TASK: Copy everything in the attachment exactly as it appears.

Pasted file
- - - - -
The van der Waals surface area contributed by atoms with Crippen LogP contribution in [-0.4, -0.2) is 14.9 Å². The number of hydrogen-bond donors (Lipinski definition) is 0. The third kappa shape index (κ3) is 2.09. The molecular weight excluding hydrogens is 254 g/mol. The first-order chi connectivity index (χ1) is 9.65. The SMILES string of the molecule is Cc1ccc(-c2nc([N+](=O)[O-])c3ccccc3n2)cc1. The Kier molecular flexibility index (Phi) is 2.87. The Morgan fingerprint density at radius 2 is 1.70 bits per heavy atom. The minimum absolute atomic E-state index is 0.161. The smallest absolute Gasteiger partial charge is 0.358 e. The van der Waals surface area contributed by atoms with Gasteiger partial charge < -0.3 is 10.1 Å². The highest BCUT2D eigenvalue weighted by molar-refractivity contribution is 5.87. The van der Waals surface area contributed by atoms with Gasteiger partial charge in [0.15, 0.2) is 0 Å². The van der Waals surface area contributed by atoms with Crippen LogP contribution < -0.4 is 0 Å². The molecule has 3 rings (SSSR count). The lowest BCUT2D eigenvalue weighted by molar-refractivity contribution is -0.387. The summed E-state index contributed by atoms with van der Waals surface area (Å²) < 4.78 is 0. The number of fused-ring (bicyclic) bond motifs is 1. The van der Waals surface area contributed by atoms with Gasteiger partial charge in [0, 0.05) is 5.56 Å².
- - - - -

The van der Waals surface area contributed by atoms with Crippen LogP contribution in [-0.4, -0.2) is 14.9 Å². The number of hydrogen-bond donors (Lipinski definition) is 0. The third kappa shape index (κ3) is 2.09. The molecular weight excluding hydrogens is 254 g/mol. The first-order chi connectivity index (χ1) is 9.65. The SMILES string of the molecule is Cc1ccc(-c2nc([N+](=O)[O-])c3ccccc3n2)cc1. The Kier molecular flexibility index (Phi) is 2.87. The Morgan fingerprint density at radius 2 is 1.70 bits per heavy atom. The minimum absolute atomic E-state index is 0.161. The smallest absolute Gasteiger partial charge is 0.358 e. The van der Waals surface area contributed by atoms with Gasteiger partial charge < -0.3 is 10.1 Å². The highest BCUT2D eigenvalue weighted by molar-refractivity contribution is 5.87. The van der Waals surface area contributed by atoms with Gasteiger partial charge in [0.15, 0.2) is 0 Å². The van der Waals surface area contributed by atoms with Crippen LogP contribution < -0.4 is 0 Å². The molecule has 3 rings (SSSR count). The lowest BCUT2D eigenvalue weighted by molar-refractivity contribution is -0.387. The summed E-state index contributed by atoms with van der Waals surface area (Å²) < 4.78 is 0. The number of fused-ring (bicyclic) bond motifs is 1. The van der Waals surface area contributed by atoms with Gasteiger partial charge in [0, 0.05) is 5.56 Å².